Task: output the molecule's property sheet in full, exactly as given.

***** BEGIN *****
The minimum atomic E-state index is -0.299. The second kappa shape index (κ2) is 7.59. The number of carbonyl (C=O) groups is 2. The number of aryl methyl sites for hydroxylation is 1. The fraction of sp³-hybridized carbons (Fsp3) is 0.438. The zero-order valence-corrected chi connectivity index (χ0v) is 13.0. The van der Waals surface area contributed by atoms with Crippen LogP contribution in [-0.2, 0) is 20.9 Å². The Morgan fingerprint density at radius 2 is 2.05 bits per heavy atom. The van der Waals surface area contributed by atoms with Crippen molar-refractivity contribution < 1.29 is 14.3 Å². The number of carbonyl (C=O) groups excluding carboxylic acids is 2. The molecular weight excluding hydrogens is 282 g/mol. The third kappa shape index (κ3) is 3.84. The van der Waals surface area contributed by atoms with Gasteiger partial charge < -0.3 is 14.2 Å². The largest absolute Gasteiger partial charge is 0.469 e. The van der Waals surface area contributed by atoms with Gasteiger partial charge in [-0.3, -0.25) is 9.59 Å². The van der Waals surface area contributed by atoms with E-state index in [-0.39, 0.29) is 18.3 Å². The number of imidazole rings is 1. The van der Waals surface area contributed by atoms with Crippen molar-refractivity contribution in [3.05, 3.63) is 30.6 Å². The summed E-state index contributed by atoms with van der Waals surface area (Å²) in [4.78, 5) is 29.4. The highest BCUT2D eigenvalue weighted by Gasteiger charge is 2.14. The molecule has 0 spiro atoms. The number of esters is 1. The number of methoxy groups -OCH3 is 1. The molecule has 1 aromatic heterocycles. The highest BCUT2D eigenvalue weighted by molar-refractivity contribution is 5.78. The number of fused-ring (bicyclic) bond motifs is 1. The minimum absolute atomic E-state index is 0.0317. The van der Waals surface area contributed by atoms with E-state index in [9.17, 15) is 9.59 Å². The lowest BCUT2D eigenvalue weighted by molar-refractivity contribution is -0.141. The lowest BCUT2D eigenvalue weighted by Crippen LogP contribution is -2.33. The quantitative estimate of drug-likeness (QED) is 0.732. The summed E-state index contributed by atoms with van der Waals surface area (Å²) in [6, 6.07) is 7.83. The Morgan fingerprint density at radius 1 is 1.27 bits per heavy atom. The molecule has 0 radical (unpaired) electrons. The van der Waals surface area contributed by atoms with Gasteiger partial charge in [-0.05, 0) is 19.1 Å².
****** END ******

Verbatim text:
The minimum atomic E-state index is -0.299. The second kappa shape index (κ2) is 7.59. The number of carbonyl (C=O) groups is 2. The number of aryl methyl sites for hydroxylation is 1. The fraction of sp³-hybridized carbons (Fsp3) is 0.438. The zero-order valence-corrected chi connectivity index (χ0v) is 13.0. The van der Waals surface area contributed by atoms with Crippen LogP contribution in [-0.2, 0) is 20.9 Å². The Morgan fingerprint density at radius 2 is 2.05 bits per heavy atom. The van der Waals surface area contributed by atoms with Crippen molar-refractivity contribution < 1.29 is 14.3 Å². The number of carbonyl (C=O) groups excluding carboxylic acids is 2. The molecular weight excluding hydrogens is 282 g/mol. The third kappa shape index (κ3) is 3.84. The van der Waals surface area contributed by atoms with Gasteiger partial charge < -0.3 is 14.2 Å². The largest absolute Gasteiger partial charge is 0.469 e. The van der Waals surface area contributed by atoms with Gasteiger partial charge in [-0.3, -0.25) is 9.59 Å². The van der Waals surface area contributed by atoms with E-state index in [-0.39, 0.29) is 18.3 Å². The number of imidazole rings is 1. The van der Waals surface area contributed by atoms with Crippen molar-refractivity contribution in [3.05, 3.63) is 30.6 Å². The summed E-state index contributed by atoms with van der Waals surface area (Å²) in [4.78, 5) is 29.4. The highest BCUT2D eigenvalue weighted by Gasteiger charge is 2.14. The molecule has 0 spiro atoms. The number of esters is 1. The number of methoxy groups -OCH3 is 1. The molecule has 1 aromatic heterocycles. The highest BCUT2D eigenvalue weighted by molar-refractivity contribution is 5.78. The number of fused-ring (bicyclic) bond motifs is 1. The minimum absolute atomic E-state index is 0.0317. The van der Waals surface area contributed by atoms with E-state index in [9.17, 15) is 9.59 Å². The lowest BCUT2D eigenvalue weighted by molar-refractivity contribution is -0.141. The lowest BCUT2D eigenvalue weighted by Crippen LogP contribution is -2.33. The quantitative estimate of drug-likeness (QED) is 0.732. The summed E-state index contributed by atoms with van der Waals surface area (Å²) in [6, 6.07) is 7.83. The Morgan fingerprint density at radius 1 is 1.27 bits per heavy atom. The molecule has 0 radical (unpaired) electrons. The van der Waals surface area contributed by atoms with Gasteiger partial charge in [-0.05, 0) is 19.1 Å².